The predatory beetle Dastarcus helophoroides (Fairmaire) (Coleoptera: Bothrideridae) is a natural enemy of many longhorned beetles and is mainly distributed in both China and Japan. To date, no research on D. helophoroides P450 enzymes has been reported. In our study, for the better understanding of P450 enzymes in D. helophoroides, 100 novel cDNA fragments encoding cytochrome P450 were amplified from the total RNA of adult D. helophoroides abdomens using five pairs of degenerate primers designed according to the conserved amino acid sequences of the CYP6 family genes in insects through RT-PCR. The obtained nucleotide sequences were 250 bp, 270 bp, and 420 bp in length depending on different primers. Ninety-six fragments were determined to represent CYP6 genes, mainly from CYP6BK, CYP6BQ, and CYP6BR subfamilies, and four fragments were determined to represent CYP9 genes. Twenty-two fragments, submitted to GenBank, were selected for further homologous analysis, which revealed that some fragments of different sizes might be parts of the same P450 gene.
Cytochrome P450 monooxygenases are one of the most important enzyme systems found in most organisms. Various P450 genes obtained from animals, plants, and microorganisms have been classified into numerous families (Feyereisen 2006). P450 genes bind molecular oxygen and receive electrons from NADPH to introduce an oxygen atom to the substrate (Nelson 1993). In insects, the diverse functions of P450 enzymes range from the synthesis and degradation of ecdysteroids and juvenile hormones to the metabolism of xenobiotics (Nelson 2006). Though P450 monooxygenases can be detected in virtually all tissues, the highest monooxygenases activities are usually associated with the midgut, fat bodies, and Malpighian tubules (Feyereisen 2006).
Insect CYP superfamily P450 genes, mostly beloning to CYP4, CYP6, CYP9, CYP12, CYP18, CYP28, and CYP301-318 families, have frequently been involved in the detoxification processes that allow tolerance of insects to insecticides (Scott et al. 1998; Feyereisen 2005). As increasing numbers of P450s were isolated from different species, their functions in the metabolism of endogenous compounds were constantly revealed. For instance, CYP6L1 was highly and exclusively expressed in the testes and accessory glands of male adult German cockroaches, Blattella germanica, which strongly indicated that CYP6L1 played a role in reproduction (Wen and Scott 2001). CYP6BQ13v2, an allele of CYP6BQ13, isolated from the red flour beetle, Tribolium castaneum, was expressed in all life stages and was associated with the synthesis of ecdysteroids; further quantitive analysis revealed that the CYP6BQ13v2 expression levels appeared in the order of 1st instar larvae, followed by the 4th instar larvae, 7th instar larvae, and pupae from high to low (Xu et al. 2009). CYP6CM1, an age-specific gene isolated from the whitefly, Bemisia tabaci, was proved to play a role in the development process (Jones et al. 2011). It was estimated that nearly 65% of insect P450s are involved in the metabolism of endogenous compounds (Scott 2008).
Dastarcus helophoroides (Fairmaire) (Coleoptera: Bothrideridae) is a natural enemy of Anoplophora glabripennis, Monochamus alternatus, Batocera horsfieldi, Massicus raddei, and many other longhorned beetles (Wei and Yang 2009). These parasitic beetles are distributed in both China and Japan (Qin and Gao 1988; Miura et al. 2003; Urano 2003). D. helophoroides larvae are ectoparasitoids of late instar larvae, pupae, and young adults of several longhorned beetle species, which makes them a potential biological control agent for pest management (Wang et al. 1996; Zhang and Yang 2006; Li et al. 2007). The adult D. helophoroides has a relatively longer lifespan than other insects, potentially living eight or more years in laboratory. Though the morphology and physiology of D. helophoroides has been widely reported, its aging mechanism is unknown (Lei et al. 2003). To date, there is no study or report on D. helophoroides P450 enzymes. Considering the wide range of functions in insects, it is reasonable to speculate that P450s might play an important role in the aging process of D. helophoroides. Also, the isolation and characterization of insect P450s is the critical first step towards the understanding of the function of P450s in certain metabolic process (Scott 1999; Feyereisen 2005). In the present paper, a cluster of P450 cDNA fragments were amplified from the total RNA of adult D. helophoroides abdomens using RT-PCR. Furthermore, homologous analysis indicated that these fragments are all new P450 cDNA sequences, belonging to CYP6 and CYP9 families.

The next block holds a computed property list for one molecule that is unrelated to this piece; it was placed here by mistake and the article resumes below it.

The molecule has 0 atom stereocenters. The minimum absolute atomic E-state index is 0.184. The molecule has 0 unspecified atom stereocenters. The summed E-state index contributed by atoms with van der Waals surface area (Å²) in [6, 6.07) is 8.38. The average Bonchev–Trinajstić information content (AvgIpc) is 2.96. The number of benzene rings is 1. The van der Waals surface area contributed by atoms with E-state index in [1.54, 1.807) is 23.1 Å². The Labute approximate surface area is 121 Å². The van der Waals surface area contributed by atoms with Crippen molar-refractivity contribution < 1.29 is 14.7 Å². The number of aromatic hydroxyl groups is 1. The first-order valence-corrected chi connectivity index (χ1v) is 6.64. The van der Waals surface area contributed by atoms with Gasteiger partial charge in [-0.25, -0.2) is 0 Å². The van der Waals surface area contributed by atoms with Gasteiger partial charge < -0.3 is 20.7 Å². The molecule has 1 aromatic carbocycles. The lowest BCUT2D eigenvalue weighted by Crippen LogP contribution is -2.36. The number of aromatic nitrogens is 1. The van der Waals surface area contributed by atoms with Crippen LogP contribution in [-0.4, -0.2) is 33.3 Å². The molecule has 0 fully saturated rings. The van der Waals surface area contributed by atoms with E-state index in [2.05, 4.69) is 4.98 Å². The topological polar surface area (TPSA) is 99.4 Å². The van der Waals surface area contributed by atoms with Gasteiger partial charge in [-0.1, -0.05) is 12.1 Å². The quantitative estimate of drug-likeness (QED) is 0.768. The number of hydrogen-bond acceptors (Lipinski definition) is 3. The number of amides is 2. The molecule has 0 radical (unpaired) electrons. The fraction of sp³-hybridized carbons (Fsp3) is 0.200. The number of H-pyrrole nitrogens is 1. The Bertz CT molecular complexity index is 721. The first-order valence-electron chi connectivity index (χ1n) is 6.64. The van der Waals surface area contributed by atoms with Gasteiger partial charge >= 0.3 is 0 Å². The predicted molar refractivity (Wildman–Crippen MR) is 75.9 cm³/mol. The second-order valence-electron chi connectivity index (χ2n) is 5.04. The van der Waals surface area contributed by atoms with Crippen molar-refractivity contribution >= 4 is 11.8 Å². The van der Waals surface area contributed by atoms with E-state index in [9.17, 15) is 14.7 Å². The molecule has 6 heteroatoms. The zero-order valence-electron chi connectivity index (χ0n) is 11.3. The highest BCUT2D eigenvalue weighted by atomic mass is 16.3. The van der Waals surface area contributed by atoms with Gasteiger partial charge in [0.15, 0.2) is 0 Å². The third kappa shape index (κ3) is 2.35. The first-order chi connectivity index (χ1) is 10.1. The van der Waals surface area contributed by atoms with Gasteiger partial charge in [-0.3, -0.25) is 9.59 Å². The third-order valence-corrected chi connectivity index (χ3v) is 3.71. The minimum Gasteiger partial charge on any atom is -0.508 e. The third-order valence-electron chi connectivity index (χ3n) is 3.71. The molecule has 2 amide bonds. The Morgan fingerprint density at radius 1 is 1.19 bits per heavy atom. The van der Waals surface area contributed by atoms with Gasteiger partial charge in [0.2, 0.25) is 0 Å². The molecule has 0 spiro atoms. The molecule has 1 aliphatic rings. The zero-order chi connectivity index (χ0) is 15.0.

Materials and Methods
The D. helophoroides adults were provided by the Laboratory of Forestry Pests Biological Control, College of Forestry, Northwest Agriculture and Forestry University, Yangling, Shaanxi, P. R China. The adults were maintained and fed at 22 ± 1°C and 80% RH under a 16:8 L:D photoperiod. The major components of the diet were silkworm pupa powder, sugar, yolk, and agar. The diet was prepared as described by Lei et al. (2005).
Isolation of total RNA, and synthesis of the first strand of cDNA
Total RNA for amplification of P450 cDNA fragments was isolated from the abdomen of adult D. helophoroides using RNAiso Plus (Takara Bio, www.takara-bio.com). Five adult individuals were dissected to remove their abdomens, which then were ground with liquid nitrogen until becoming a powder. The powder was quickly transfered into a 1.5mL centrifuge tube and homogenized with 1mL RNAiso Plus (Takara). The process of total RNA extraction and purification was carried out according to the manufacturer's instructions. The total RNA (A260/A280 = 1.865) was dissoved in 20 μL DEPC treated H2O and stored at -80°C. The first strand of cDNA was synthesized using 2 μg of the total RNA using a TIANScript First Strand cDNA Synthesis Kit (Tiangen Biotech, www.tiangen.com) following the manufacturer's instructions. The reaction mixture was stored at -20°C.
Degenerate primers and amplification of the cDNA fragments